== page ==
Health & Wellbeing

Are physical activity targets too high?

Target with an arrow in it

There’s been a lot of news in the press recently about the benefits of just 20 minutes of exercise a week… Yes, a week – not a day. This seems like a bit of a U-turn. The goal posts are constantly moving but, for once, they’re moving in the right direction. So what’s the thinking behind this latest exercise target?

In 2013, the World Health Organisation published its Global Action Plan, with the aim of reducing the number of preventable diseases caused by people’s unhealthy lifestyles. This action plan recognised the four biggest risk factors that contribute to preventable diseases such as smoking, excessive alcohol consumption, unhealthy diet and physical inactivity.

It’s no secret that too much of the first three will have serious consequences for a person’s health and, with as many as 35% of adults being at risk of developing type 2 diabetes, it is becoming more important than ever for people to take action. It seems, however, that the final point is causing the most confusion. 

There is still a lack of clarity surrounding the amount of physical activity a person must do to feel the benefit. A report by the WHO suggests that the current target of 150 minutes of exercise per week is unattainable for many (especially the elderly), and urges health professionals to promote the benefits of small, more attainable levels of physical exercise as part of a gradual path to a more healthy lifestyle.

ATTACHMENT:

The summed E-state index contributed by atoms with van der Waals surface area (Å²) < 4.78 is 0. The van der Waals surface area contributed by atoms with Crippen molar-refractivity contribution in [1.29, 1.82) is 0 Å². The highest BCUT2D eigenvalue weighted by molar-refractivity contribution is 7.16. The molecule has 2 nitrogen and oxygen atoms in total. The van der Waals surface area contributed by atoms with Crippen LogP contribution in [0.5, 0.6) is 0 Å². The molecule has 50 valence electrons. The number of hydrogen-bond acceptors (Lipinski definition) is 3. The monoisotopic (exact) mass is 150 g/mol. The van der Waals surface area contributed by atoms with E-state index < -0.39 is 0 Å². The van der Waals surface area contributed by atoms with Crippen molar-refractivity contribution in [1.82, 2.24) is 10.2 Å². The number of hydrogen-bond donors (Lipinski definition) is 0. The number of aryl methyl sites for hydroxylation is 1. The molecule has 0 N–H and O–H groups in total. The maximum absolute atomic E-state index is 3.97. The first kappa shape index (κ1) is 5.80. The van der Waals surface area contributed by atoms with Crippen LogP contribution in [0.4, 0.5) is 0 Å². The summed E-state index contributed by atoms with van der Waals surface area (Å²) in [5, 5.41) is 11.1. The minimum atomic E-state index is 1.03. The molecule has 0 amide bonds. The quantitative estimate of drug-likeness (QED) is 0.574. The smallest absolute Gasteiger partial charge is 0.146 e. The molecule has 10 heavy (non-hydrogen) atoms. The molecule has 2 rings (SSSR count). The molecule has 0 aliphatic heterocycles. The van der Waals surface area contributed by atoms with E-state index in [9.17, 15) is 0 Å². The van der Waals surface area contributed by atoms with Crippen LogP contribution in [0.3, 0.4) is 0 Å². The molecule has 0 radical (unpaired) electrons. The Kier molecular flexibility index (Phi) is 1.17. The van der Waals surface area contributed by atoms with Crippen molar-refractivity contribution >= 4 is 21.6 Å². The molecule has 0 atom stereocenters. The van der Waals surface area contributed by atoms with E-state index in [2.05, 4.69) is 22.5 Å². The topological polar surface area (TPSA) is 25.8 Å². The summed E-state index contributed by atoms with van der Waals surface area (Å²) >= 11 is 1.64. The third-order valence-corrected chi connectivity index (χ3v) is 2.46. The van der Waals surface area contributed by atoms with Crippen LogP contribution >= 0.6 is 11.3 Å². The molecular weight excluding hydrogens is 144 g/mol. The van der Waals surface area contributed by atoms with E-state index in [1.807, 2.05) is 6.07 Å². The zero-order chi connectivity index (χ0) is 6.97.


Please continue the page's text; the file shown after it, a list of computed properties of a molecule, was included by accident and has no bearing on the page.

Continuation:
In a similar study at the University of Cambridge, researchers came to the conclusion that just 20 minutes of moderate physical activity (such as a brisk walk) can increase your chances for a longer life by as much as 30 percent.

This revelation has sparked a lot of debate in the press about how we can improve the nation’s health. The majority of this coverage has focused on the bad habits of adults, but few have mentioned what this study means for children. With childhood obesity becoming a ticking timebomb, getting schools and parents to encourage children to become more active is crucial if we are to improve the health of the nation. With subjects such as English & Maths, pupil progress is monitored and reported. Yet when it comes to Physical Education, there exists a ‘hope-for-the-best’ attitude that neglects to track pupil progress. It’s time to take P.E seriously and encourage tutors to track and report their pupil’s progress.

With an aging population and major strain being placed on the nation’s health service, tackling physical inactivity is now one of the most crucial aims for Britain. By taking small steps to a healthier lifestyle, you can reduce your risk of developing a major illness and live a happier, healthier life.

There’s no such thing as too little. We don’t need the experts to tell us – anything is better than none… Oh and twenty minutes a week? That’s nothing really, is it?